A Life Less Scary
"The interesting and varied life of Scary Duck, Genius, French Cabaret Chantoose and small bets placed."
Typical. Wait all day for a Beatle and four turn up at once
George Harrison was the nice, quiet Beatle, wasn’t he?
I spent much of my teenage years in Henley-on-Thames, the town George had chosen to sit on his huge pile of money chanting “Hare Krishna” to anyone who was listening. I’m actually doing him a disservice here, as he was immensely popular in the town, where he was treated as just another guy instead of the mega-celebrity he was elsewhere.
His massive country pad had rather disconcerting signs at the gate to keep prying tourists out, but what the tourists didn’t know was that there was a public footpath going right through the grounds. And being in a youth organisation that supposedly went in for the outdoor life in a big way, we purposely organised route-marches that went past George’s house in the hope of catching a sight of him.
We never did.
Not until one evening, just as it was getting dark. Night hikes were a thing we liked because it made it more difficult for the lads to get back alive, and there was always an outside chance of ending up near a nice country pub.
And there he was, walking the other way with Mrs George.
We gave him cheery shouts of “Alright George!” and “Where’s Ringo?”, and I shall always remember the words he offered us in reply. Words of wisdom, wit, the distilled knowledge of ancient mystics handed down from generation to generation.
“Fuck off lads.”
We fucked off.
And good thing we did, otherwise we would have missed some couple going at it hammer-and-tongs in the back seat of a Ford Escort up in Harpsden Woods. I sneaked up good and close, just to check it wasn’t George and Mrs George. It wasn’t. Now that’s what I call good karma.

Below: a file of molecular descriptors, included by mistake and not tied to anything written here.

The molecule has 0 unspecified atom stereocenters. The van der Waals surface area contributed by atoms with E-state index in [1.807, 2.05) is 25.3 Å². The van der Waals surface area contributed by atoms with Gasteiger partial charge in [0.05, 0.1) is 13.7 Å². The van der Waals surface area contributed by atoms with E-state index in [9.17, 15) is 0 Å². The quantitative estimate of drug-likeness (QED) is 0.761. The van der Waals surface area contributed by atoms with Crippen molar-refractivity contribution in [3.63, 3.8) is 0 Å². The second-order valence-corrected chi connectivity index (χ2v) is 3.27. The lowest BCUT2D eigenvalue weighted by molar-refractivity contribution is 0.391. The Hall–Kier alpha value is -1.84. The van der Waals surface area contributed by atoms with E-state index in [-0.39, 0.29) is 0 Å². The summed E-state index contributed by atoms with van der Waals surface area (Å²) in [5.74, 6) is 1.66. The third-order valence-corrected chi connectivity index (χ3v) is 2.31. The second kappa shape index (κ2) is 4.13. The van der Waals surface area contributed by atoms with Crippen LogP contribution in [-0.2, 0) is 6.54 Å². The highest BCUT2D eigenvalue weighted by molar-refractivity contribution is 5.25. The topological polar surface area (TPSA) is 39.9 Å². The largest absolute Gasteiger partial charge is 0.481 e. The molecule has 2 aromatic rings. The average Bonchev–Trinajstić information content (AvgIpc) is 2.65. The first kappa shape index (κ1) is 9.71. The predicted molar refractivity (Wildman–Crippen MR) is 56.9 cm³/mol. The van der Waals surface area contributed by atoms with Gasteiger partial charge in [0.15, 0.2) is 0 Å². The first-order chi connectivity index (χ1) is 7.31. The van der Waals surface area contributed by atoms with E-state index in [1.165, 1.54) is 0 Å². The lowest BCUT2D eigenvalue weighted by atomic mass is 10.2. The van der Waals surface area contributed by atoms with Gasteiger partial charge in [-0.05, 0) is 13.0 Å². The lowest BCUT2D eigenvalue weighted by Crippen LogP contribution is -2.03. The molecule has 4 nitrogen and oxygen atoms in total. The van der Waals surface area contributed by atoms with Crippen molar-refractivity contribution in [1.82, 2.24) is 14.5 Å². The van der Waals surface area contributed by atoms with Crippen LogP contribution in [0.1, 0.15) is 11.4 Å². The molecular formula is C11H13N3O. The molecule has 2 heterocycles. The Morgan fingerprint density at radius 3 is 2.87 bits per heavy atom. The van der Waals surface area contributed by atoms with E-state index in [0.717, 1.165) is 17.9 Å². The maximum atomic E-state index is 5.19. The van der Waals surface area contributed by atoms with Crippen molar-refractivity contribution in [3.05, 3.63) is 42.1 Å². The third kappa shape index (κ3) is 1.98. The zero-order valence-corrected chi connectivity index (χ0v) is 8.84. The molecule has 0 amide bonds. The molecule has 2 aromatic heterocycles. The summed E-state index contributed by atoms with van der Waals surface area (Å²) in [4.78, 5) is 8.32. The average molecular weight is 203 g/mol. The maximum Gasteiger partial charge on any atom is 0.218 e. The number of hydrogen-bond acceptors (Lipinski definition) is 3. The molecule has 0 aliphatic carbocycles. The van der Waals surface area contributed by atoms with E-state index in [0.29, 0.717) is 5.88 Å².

Good karma, as any scholar of Buddhism will tell you, has to be balanced by an equal amount of bad karma. And this, in the words of Beatle John, was instant bad karma. Not George in the car turned out to be built like a brick shithouse. And he’d seen us.
We legged it. Not George legged it after us with remarkable speed for a guy with his trousers round his ankles.
Bad karma was piled on bad. On the way back, our esteemed leadership had laid on a little “incident” to test out our knowledge of first aid and emergency planning. They had set up a little scheme where one of our Commanding Officer’s mates would pretend to get him arm trapped under the bonnet of his broken down car just as we walked past. We were supposed to rush to his aid, and all would be laughter and joy, followed by the pub and/or Chairman Mao’s chipshop on the way home.
We walked past.
The car bonnet slammed down.
“Aaargh! Me arm! Me arm!” shouted Coop to add to the effect.
We kept on walking.
“You silly bastard” said one of our number, who may well have been me.
Seconds later we heard running footsteps behind us. Convinced it was Not George the Phantom Shagger after our blood, we squared up for a fight. It was Steve and Coop, chasing after us to get us to do the first aid exercise, fake blood dripping everywhere. Whoops.
“Now who’s a silly bastard?”
Two weeks later we saw George again, opening a charity do at the Town Hall. We accosted him for autographs and general glad-handing on the way out.
“I remember you lot - didn’t I tell you to fuck off?”
What a geezer.
While this story is based on actual events in the life of Scaryduck, certain identities and venues may have been changed to protect the innocent.